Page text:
I find your position here uninformed and doctrinaire. Leading the way is your apparent conviction that developers are best qualified to test their own work. That is, frankly, nuts.

If you had more than a few scant years of experience in software development you would feel on an instinctual level that developers, all developers, will always exhibit the same blind spots in developing their tests as they exhibit in writing their code, whichever comes first. You don’t seem to be even aware of this at all. None of you TDD aficionados ever even mention having others write tests. The lack of this plain and obvious awareness is most revealing:

You don’t know what the hell you’re talking about.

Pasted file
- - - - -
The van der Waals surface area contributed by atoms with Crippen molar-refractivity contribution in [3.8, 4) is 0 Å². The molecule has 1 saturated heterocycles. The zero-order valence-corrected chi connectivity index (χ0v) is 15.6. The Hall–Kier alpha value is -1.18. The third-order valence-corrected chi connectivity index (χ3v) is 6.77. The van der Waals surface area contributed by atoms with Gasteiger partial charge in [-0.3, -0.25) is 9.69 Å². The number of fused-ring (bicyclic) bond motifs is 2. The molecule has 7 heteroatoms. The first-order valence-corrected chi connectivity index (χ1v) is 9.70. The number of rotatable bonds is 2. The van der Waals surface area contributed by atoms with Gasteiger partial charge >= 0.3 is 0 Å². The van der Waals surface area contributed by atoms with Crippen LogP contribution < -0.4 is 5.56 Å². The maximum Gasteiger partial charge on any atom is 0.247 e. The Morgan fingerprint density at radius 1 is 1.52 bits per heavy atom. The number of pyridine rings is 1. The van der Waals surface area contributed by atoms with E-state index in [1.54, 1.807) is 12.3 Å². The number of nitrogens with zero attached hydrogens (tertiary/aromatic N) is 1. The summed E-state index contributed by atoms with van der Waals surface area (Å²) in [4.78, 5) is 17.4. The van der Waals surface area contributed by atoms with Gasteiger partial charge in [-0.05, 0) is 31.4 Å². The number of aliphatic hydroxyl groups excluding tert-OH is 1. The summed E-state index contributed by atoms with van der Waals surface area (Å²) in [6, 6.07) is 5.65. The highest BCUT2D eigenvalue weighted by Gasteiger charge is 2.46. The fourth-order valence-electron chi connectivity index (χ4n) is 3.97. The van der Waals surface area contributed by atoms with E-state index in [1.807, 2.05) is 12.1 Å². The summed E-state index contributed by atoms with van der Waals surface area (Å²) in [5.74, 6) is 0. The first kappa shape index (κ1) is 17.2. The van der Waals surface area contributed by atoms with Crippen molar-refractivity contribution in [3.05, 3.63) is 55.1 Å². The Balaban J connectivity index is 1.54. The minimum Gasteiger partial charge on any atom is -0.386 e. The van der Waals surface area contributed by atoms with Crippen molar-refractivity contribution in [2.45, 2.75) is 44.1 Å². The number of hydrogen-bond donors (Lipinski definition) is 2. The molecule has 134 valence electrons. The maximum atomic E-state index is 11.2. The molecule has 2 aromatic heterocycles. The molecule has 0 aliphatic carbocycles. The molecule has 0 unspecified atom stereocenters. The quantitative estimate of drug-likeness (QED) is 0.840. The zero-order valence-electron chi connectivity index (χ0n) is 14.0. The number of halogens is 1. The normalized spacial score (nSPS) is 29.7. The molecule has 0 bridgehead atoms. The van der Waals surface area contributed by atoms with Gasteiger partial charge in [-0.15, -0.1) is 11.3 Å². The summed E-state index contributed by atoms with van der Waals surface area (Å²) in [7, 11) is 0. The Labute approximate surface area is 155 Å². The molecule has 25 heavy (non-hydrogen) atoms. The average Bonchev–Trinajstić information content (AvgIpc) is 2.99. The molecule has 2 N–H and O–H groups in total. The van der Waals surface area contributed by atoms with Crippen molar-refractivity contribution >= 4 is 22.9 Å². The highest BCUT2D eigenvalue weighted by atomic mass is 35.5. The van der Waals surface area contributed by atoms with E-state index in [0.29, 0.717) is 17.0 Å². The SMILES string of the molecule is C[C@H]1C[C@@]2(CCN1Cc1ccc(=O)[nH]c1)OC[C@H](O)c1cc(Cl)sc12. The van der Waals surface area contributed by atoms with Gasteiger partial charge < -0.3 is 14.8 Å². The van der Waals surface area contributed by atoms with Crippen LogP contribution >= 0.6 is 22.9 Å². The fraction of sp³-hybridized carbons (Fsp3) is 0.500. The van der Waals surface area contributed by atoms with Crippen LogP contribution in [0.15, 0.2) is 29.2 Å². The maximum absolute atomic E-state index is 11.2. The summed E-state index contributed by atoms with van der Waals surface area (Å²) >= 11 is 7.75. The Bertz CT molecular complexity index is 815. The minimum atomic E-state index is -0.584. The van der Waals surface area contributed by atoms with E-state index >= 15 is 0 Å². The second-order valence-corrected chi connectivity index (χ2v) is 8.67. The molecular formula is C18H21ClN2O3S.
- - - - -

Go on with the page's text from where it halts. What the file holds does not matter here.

The appeal of TDD is the same as the appeal of those dumb formatting inversions, like the spaces immediately inside parentheses: it’s backwards, therefore it’s original and new.

Another feature of our work that would be a visceral understanding were you not so addled with these fads is that whenever we write code we learn things that we did not anticipate in design. If testing was the secondary part of your work that it should be you would write your tests after you had made these discoveries, not before.

You are adrift. Lost. Unmoored at sea.

American Software Developer living in Vietnam. Classical musician (guitar, woodwinds), weightlifter, multilingual, misanthrope • XY

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